The government credits the degrading of the NPA not only to AFP offensives, but also to the creation of a National Task Force to End Local Communist Armed Conflict (NTF-ELCAC) in 2018. This body has engaged NPA commanders at the local level, and encouraged insurgents to lay down their arms in return for livelihood support under the Enhanced-Comprehensive Local Integration Program (E-CLIP). It has also directed development funds to rebel-influenced villages to blunt its rural support base.
The NTF-ELCAC was established by Duterte after he ended national-level negotiations with the CPP leadership. Marcos has rejected resuming talks and persisted with Duterte’s strategy. Arguably, after Sison’s death and the demise of the Tiamzons, there is now nobody left to negotiate with. Manila hopes the symbolic blow of Sison’s death, and the resulting hit to morale, will lead more NPA rebels to surrender. There is controversy over exactly how many have surrendered to date—with the task force accused of listing NPA supporters and the family members of ex-rebels as former combatants.
The CPP has acknowledged suffering setbacks but denies the extent of losses from its ranks. It also rejects claims by the AFP that few rebel fronts remain active. Is the NPA really on the brink of defeat after Sison’s death, as the AFP claims? Looking at rebel activity in 2023 indicates that it is struggling.
From January 1 to May 23, the NPA has been active in 29 provinces, with at least 70 armed clashes and violent incidents involving the group. This indicates a rebel presence across wide swaths of the NPA’s historical areas of operation, from northern Luzon to Mindanao. The NPA is, however, firmly on the retreat, with proactive roadside ambushes and bombings an increasingly rare occurrence. This is borne out by the casualty figures from clashes so far this year, with 68 NPA rebels killed compared to just six AFP troops.* Most clashes were initiated by government soldiers, either while encountering rebels on routine patrol or during targeted intelligence-based operations.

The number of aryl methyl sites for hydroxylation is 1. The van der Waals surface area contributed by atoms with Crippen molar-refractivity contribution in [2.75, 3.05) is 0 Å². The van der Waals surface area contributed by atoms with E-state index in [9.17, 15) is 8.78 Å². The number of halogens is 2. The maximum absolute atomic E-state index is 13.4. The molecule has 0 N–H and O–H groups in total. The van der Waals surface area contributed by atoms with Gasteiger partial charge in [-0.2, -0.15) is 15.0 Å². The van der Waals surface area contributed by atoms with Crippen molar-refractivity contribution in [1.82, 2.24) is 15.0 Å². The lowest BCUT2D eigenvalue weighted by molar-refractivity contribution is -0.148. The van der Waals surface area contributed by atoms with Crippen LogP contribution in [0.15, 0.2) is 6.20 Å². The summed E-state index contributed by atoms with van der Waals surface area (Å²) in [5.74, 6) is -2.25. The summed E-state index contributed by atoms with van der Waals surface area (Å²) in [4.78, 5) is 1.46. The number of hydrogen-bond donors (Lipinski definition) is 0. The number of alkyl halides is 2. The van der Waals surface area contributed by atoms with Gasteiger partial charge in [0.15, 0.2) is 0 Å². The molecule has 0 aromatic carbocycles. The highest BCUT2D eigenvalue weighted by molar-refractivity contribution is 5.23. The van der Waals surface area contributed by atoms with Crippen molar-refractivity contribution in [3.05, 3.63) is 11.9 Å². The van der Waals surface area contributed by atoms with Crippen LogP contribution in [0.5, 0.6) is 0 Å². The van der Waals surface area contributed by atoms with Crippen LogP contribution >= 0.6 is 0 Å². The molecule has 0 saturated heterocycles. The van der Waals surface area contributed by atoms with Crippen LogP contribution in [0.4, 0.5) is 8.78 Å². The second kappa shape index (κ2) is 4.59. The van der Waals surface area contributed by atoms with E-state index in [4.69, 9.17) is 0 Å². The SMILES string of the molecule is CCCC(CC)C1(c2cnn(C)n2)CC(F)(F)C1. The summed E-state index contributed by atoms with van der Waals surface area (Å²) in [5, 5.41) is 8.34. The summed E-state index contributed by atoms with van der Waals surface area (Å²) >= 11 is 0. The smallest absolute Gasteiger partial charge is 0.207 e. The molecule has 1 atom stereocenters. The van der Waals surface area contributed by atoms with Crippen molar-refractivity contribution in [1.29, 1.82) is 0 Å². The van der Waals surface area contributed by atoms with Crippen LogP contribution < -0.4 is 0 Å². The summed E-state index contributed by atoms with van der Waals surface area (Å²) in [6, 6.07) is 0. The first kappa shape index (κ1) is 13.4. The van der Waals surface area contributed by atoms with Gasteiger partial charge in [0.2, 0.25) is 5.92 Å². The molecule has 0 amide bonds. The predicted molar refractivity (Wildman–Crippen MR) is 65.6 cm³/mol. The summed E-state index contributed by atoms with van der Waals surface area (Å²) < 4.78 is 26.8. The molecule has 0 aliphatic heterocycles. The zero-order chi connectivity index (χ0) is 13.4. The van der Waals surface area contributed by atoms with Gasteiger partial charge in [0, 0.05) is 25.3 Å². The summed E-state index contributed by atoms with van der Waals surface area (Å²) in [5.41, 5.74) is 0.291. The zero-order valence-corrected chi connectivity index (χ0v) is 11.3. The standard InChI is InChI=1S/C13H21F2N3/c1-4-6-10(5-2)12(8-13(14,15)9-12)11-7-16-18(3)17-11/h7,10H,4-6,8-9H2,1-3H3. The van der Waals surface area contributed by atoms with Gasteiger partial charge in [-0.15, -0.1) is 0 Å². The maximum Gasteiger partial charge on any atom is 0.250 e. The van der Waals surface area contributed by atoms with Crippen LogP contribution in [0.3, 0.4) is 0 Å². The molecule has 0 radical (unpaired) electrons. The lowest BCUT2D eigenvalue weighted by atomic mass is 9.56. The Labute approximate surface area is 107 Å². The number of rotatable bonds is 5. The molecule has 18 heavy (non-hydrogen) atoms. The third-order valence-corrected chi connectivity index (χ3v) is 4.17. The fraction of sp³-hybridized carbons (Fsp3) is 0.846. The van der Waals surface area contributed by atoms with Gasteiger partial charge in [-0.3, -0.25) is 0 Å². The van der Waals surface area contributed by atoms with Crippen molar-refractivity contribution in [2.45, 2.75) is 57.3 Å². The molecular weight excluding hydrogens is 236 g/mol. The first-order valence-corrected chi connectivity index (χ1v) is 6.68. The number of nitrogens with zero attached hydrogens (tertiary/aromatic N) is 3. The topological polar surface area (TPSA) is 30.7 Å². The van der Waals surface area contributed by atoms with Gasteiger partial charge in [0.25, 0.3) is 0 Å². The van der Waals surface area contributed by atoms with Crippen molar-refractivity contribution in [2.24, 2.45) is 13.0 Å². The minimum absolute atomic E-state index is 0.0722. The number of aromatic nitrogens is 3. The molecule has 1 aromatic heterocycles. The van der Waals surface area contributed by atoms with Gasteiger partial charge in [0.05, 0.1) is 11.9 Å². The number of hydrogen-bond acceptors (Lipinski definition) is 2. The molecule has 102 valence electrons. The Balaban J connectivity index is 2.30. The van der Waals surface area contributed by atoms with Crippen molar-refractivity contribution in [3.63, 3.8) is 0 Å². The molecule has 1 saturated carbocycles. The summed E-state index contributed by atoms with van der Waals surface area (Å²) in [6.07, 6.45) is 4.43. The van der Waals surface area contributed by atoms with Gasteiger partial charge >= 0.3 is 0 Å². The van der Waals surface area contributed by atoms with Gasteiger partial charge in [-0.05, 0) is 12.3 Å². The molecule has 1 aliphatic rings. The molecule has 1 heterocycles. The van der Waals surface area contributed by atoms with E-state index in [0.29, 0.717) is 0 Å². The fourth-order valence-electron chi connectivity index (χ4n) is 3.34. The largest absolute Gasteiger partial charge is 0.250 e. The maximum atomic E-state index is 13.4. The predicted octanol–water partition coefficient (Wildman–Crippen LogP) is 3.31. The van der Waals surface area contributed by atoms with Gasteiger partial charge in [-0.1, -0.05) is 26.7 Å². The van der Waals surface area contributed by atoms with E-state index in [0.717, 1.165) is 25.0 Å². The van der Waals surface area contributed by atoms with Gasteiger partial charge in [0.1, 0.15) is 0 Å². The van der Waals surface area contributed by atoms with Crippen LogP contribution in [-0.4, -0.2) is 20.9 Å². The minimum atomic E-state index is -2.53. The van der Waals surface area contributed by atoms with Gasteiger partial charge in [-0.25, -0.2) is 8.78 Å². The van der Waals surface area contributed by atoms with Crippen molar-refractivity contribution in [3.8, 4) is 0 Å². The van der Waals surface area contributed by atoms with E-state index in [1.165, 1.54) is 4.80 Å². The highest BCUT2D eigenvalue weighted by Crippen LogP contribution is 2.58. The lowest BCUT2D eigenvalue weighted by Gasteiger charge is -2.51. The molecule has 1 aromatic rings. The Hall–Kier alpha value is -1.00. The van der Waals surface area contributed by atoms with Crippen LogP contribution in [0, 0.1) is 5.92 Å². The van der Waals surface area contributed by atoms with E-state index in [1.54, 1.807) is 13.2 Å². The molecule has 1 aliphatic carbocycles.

NPA activity has remained prevalent in Eastern Mindanao, Samar, Masbate, and Negros Island, indicating that the group is still holding out in some of its traditional strongholds. Yet even in these areas, the rebels’ influence over residents has significantly reduced as the NPA lacks the capacity it once had to coerce entire rural communities into compliance. Arson attacks on firms that refuse to bow to extortion demands, and raids on businesses to steal weapons from private security guards, are becoming much less frequent, limiting the rebels’ ability to sustain and finance their campaign.
With the NPA in decline, the government may yet bolster AFP offensives and the efforts of the NTF-ELCAC with an amnesty law, aiming to persuade remaining rebels to surrender without the threat of facing court over already-filed criminal charges. The NTF-ELCAC has recommended the amnesty to President Marcos, while AFP chief Gen. Andres Centino has said the military would support it. If such a law is enacted, as was the case for a smaller, now-defunct Maoist rebel group, the Revolutionary Proletarian Army-Alex Boncayao Brigade (RPA-ABB), the NPA will struggle to hold on to its fighters.
The CPP maintains that rank-and-file NPA members will not defect, retorting that any amnesty offer would be “rejected by revolutionaries who are whole-heartedly committed to serving the oppressed and exploited masses.” If that is true, the CPP must hope this ideology, which has sustained its five-decade insurgency in the Philippine countryside, does not perish with its founder Jose Maria Sison.
*Data on areas of NPA activity, violent events, and casualties in 2023 is from this author’s monitoring of incident reports.
Michael Hart has researched for the International Institute for Strategic Studies (IISS) and Action on Armed Violence (AOAV), and is publications consultant at the Landmine and Cluster Munition Monitor. He blogs at Asia Conflict Watch.